Simulating Cancer Cell Migration in Microgravity with COMSOL®

Caty Fairclough August 16, 2017
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Research shows that microgravity exposure has an effect on the human body, such as by suppressing immune cell activity. This phenomenon also affects cancer cell migration. Making use of this fact can lead to the identification of new therapeutic targets for metastatic cancer cells. In this blog post, we’ll discuss how a research team used the COMSOL Multiphysics® software to design a culturing system to study cancer cell migration in microgravity.

Studying the Effect of Microgravity on Metastatic Cancer Cells

Microgravity is the condition of “free fall” experienced by, for example, objects like satellites that “fall” toward Earth but actually never reach its surface. In this condition, gravity and weight does exist, but is not measurable on a scale. Some people refer to this as zero gravity.

Applying conditions of microgravity to certain systems and processes enables scientists to study them without accounting for effects like hydrostatic pressure and sedimentation. By investigating biological processes exposed to microgravity conditions, we can advance technologies associated with tissue engineering, stem cell research, vaccine development, and more.

One area where microgravity is proving helpful is cancer research. From previous studies, we know that microgravity exposure suppresses immune cell activity and changes genomic and proteomic expressions. As such, scientists are investigating whether these changes also influence cancer development. The goal is to find novel therapeutic targets for metastatic cancer cells by influencing their migration, and therefore their activity.

A research team from SUNY Polytechnic Institute and SpacePharma, Inc. joined forces to develop a culturing system to test how microgravity affects metastatic cancer cell migration. This system isolates gravity as an experimental variable, thereby determining its contribution to cellular function in normal gravity on Earth. Considering the behavior of the culturing system in Earth’s gravity will initially provide insight into how microgravity conditions can be used for lab-scale experiments. The simulation technique will eventually be translated and used for space flight experiments within a low Earth orbit (LEO).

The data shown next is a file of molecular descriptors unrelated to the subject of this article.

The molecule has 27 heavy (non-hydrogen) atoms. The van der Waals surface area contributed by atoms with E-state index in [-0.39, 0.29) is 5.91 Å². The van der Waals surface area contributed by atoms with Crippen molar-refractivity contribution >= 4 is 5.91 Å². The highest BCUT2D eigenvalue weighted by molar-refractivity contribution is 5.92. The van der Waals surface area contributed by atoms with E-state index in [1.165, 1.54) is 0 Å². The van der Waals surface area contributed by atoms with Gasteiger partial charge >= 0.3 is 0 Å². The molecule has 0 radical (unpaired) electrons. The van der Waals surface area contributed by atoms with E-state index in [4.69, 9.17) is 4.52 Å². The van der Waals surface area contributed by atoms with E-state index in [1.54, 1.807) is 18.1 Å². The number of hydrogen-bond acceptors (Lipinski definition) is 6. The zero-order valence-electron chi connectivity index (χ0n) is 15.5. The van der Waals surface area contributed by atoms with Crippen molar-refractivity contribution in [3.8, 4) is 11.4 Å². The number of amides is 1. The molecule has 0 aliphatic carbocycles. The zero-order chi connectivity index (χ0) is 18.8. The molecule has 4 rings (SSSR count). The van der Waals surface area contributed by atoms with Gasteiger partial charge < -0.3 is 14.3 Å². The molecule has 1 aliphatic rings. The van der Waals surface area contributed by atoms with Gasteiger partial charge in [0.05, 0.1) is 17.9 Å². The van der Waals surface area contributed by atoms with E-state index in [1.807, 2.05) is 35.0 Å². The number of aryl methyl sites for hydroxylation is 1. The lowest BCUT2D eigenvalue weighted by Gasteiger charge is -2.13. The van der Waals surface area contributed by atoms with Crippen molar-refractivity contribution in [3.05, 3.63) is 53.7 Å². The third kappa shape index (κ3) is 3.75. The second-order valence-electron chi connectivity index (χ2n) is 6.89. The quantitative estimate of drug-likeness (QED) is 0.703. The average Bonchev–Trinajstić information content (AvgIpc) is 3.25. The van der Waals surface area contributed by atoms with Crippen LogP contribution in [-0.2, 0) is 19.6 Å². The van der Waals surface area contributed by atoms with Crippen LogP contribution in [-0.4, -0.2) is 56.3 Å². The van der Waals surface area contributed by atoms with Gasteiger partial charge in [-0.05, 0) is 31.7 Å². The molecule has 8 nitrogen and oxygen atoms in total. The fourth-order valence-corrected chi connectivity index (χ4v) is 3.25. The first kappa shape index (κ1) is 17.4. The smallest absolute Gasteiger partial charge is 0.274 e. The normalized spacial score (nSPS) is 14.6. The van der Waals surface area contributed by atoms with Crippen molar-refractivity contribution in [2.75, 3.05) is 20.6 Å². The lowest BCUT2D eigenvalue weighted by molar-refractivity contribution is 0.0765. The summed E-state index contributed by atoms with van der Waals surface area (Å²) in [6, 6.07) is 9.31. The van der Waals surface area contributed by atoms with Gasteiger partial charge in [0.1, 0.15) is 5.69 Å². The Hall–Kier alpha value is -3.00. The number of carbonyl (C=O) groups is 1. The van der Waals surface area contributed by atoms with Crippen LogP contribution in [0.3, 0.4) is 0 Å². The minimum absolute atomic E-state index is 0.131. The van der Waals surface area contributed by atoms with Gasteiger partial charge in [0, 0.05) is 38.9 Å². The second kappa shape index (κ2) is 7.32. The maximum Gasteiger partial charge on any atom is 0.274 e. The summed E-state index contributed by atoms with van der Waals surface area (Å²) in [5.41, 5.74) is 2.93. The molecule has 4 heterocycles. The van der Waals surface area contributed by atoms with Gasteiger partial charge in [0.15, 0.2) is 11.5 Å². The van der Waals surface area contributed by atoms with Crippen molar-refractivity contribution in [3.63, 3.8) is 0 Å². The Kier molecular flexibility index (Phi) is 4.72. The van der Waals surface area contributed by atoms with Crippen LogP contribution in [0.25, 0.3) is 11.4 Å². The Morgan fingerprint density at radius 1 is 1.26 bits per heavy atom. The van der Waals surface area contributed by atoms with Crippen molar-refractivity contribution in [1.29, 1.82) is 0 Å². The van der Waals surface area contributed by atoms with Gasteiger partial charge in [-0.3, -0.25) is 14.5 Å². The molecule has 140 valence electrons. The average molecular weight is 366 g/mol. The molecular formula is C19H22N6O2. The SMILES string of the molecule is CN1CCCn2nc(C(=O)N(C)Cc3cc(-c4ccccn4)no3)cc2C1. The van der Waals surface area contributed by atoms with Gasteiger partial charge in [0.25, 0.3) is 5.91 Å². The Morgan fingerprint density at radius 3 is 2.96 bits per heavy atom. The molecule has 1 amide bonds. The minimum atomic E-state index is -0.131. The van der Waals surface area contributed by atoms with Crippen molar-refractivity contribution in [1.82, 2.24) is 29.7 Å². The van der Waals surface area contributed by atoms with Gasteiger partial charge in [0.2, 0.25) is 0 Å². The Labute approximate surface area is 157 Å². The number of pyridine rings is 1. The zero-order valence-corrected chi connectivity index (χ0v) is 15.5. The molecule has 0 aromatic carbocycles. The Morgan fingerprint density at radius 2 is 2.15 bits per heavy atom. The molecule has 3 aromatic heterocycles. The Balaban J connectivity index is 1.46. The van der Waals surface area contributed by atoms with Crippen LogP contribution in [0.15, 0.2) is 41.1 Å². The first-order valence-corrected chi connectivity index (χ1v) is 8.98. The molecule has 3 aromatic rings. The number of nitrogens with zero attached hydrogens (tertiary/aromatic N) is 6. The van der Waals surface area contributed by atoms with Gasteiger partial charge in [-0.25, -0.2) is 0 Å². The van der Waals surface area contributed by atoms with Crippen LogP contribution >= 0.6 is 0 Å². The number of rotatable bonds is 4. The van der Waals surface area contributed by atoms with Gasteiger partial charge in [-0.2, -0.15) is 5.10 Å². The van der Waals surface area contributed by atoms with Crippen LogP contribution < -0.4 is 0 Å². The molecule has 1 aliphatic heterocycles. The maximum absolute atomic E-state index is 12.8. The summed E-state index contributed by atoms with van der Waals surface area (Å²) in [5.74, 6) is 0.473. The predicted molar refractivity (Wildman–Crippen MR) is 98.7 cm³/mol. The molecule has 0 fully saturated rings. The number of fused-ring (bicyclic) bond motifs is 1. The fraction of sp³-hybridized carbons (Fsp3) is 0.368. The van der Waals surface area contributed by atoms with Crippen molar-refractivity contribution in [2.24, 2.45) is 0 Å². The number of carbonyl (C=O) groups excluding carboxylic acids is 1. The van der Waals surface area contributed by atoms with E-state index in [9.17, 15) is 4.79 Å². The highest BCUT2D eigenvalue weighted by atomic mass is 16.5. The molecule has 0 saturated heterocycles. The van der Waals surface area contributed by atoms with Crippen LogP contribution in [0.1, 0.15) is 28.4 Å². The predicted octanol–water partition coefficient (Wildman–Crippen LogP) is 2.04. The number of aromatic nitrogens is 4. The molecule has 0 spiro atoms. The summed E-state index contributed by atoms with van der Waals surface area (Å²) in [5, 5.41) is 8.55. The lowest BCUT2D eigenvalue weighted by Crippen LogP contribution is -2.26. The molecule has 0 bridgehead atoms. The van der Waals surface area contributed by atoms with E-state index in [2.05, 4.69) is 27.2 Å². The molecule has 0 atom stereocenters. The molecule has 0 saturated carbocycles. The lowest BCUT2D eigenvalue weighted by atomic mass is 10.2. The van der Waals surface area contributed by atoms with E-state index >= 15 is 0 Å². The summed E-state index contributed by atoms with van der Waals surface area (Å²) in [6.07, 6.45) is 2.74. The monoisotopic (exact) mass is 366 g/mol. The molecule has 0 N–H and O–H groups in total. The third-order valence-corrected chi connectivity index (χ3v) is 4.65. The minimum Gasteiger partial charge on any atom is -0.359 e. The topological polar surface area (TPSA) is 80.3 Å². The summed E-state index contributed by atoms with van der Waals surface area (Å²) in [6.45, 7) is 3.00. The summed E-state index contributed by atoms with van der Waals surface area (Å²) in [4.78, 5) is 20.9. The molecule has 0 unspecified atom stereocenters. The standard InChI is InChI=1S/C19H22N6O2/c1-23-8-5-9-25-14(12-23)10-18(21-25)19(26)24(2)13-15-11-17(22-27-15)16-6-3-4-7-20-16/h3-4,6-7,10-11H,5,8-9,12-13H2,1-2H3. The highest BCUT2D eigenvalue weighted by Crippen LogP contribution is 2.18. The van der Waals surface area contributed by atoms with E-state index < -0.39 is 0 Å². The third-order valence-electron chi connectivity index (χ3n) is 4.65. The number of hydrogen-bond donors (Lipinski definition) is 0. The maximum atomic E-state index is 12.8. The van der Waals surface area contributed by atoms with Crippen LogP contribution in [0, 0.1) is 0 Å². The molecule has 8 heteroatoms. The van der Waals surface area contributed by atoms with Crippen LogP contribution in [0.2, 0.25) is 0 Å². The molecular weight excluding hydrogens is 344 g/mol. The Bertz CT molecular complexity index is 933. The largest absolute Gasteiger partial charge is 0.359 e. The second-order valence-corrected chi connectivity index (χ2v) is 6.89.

A photograph of a cell culture experiment on a chip and a CAD representation of a cell culture chip experiment.
The setup for performing cell culture chips experiments on a chip (left) and a CAD representation (right). Images by A. Dhall, T. Masiello, L. Butt, M. Strohmayer, M. Hemachandra, N. Tokranova, and J. Castracane and taken from their COMSOL Conference 2016 Boston poster.

Running these microgravity experiments in the normal gravity of Earth can be difficult and requires a robust system design. CFD simulation is one way to help understand this problem, augment a good design, and optimize operating and flow conditions.

Designing a System to Analyze Cancer Cell Migration in Microgravity

First, let’s take a closer look at the cell culturing system, which exposes human cancer cells (contained in cell culture chambers) to microgravity conditions. To increase the number of cells during cell maintenance, the system supplies growth media via a media inlet. The system can also reduce the number of cells — and avoid overcrowding — by lifting the cells with trypsin and flushing them out. Another key element in this system is chemoattractants, which influence cell migration.

A schematic of the culturing system for the cancer cell migration analysis.
The initial design of the culturing system. Image by A. Dhall et al. and taken from their COMSOL Conference 2016 Boston poster.